Always known to make a splash in the free-agent market, the New York Rangers have made signings over the past 20 years that can be filed under three categories: the good, the bad and the ugly. Among the bad there’s Dan Boyle in 2014 and Matt Cullen in 2006. The ugly, well there’s unfortunately too many to list, but Wade Redden in 2008 and Chris Drury in 2007 are a couple of the highlights.
But what about the good? When it comes to the Rangers and free agency, nobody seems to want to talk about the good. Since the lockout, the Rangers have had success unearthing reclamation projects and turning them into serviceable NHLers. Others have totally reinvigorated their careers with the team.
Below are what I believe to be the Rangers’ four best free-agent signings since the 2004-05 lockout ended. For purposes of this article, only players that had NHL experience prior to joining the team were considered. Also international, NCAA and undrafted signings were not considered.
Michal Rozsival (2005)
One of the Rangers’ first signings straight out of the lockout, Michal Rozsival was one of seven Czech-born players to suit up for New York during the 2005-06 season. The versatile defender saw considerable success on the team’s top pairing alongside countryman Marek Malik and finished tied for the league lead with a plus/minus rating of plus-35.
Initially on a one-year, $700,000 deal, the Rangers re-upped Rozsival for two more years at $2 million each in the summer of 2006. Rozsival would go on to have career years in both of those seasons, tallying 30 assists and 40 points in 2006-07, and 13 goals and 38 points in 2007-08.
Though an efficient defenseman for the Blueshirts during his first three seasons with the club, Rozsival is best remembered for his double-overtime goal in Game 3 of the 2007 Eastern Conference semifinals vs. the Buffalo Sabres.
Rozsival’s impressive play earned him a hefty four-year, $20 million contract prior to the 2008-09 campaign, but he only spent two and a half more seasons with the club before being traded to Phoenix halfway through the 2010-11 season.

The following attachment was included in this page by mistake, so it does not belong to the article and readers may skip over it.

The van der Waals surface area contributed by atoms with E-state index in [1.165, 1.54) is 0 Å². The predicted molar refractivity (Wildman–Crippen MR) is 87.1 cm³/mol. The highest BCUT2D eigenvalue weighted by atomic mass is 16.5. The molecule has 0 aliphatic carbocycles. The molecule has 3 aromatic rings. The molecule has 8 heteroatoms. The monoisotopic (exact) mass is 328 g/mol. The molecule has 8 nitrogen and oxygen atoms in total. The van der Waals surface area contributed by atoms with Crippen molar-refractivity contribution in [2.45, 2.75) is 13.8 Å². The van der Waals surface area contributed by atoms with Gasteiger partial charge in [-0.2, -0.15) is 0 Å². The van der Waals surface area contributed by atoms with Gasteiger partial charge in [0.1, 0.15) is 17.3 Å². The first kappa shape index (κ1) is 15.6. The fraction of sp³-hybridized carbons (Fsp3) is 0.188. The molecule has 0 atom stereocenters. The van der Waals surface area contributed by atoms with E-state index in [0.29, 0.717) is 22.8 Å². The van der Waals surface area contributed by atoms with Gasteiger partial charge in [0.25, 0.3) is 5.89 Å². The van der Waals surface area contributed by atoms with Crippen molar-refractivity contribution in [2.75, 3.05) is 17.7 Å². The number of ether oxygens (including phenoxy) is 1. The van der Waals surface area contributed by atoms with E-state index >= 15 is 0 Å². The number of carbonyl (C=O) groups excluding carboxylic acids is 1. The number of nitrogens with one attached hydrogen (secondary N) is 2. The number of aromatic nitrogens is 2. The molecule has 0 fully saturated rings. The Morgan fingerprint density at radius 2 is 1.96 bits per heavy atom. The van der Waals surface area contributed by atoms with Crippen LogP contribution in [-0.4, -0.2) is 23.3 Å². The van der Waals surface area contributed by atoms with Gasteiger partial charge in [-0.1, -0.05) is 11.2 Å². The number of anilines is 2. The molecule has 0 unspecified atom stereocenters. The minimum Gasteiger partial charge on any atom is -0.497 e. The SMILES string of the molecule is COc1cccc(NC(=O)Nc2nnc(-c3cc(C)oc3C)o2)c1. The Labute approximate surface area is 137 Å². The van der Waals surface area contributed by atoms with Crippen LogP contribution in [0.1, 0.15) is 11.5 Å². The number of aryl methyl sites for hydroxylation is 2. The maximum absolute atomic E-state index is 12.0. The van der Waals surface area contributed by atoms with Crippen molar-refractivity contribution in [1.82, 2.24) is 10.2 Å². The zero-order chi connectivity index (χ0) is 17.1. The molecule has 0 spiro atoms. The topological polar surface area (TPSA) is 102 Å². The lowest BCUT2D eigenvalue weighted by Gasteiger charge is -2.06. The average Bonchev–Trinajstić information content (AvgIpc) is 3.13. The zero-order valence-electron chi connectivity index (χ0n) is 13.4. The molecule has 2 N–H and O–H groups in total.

Most frustrating about Rozsival was that he never seemed to reach his full potential. At 6-foot-1, 210 pounds, he had a great hockey body and had an excellent calming presence. He gave the Rangers what they needed for a number of seasons, but it felt like, under the surface, he had what it took to be a high-end NHL defender. He just never realized it and his contract didn’t justify any more patience.
Martin Straka (2005)
Another of 2005-06’s Czech contingent, Martin Straka was essentially brought to New York to complement Jaromir Jagr. And he did, quite well actually.
During that 2005-06 season, Jagr led the league in goals and points for essentially its entirety but ended up finishing second in both categories (54 goals and 123 points). Both figures set Rangers records, and though Jagr claims the glory, he likely wouldn’t have done it without Straka on his wing.
That season, a 33-year-old Straka tallied 76 points; his highest total since registering 95 in 2000-01 in Pittsburgh playing with, you guessed it, Jagr.
In 2006-07, Straka registered 70 points (Jagr tallied 96) and scored at a point-per-game pace in a 10-match playoff campaign that saw the Rangers eliminated by Buffalo in heartbreaking six-game fashion. The 2007-08 season would be his last with the Rangers before returning home to the Czech Republic. During that campaign, the diminutive forward tallied 41 points in 65 games and 10 points in 10 playoff contests.
Though his time with the Rangers was fairly short, Straka played a vital role in putting the Rangers back on the map. Prior to 2005-06, the Rangers hadn’t made the playoffs since 1996-97. Jagr’s resurgence, aided by Straka, helped the team return to the playoffs and, years down the line, develop into a perennial contender.
Marian Gaborik (2009)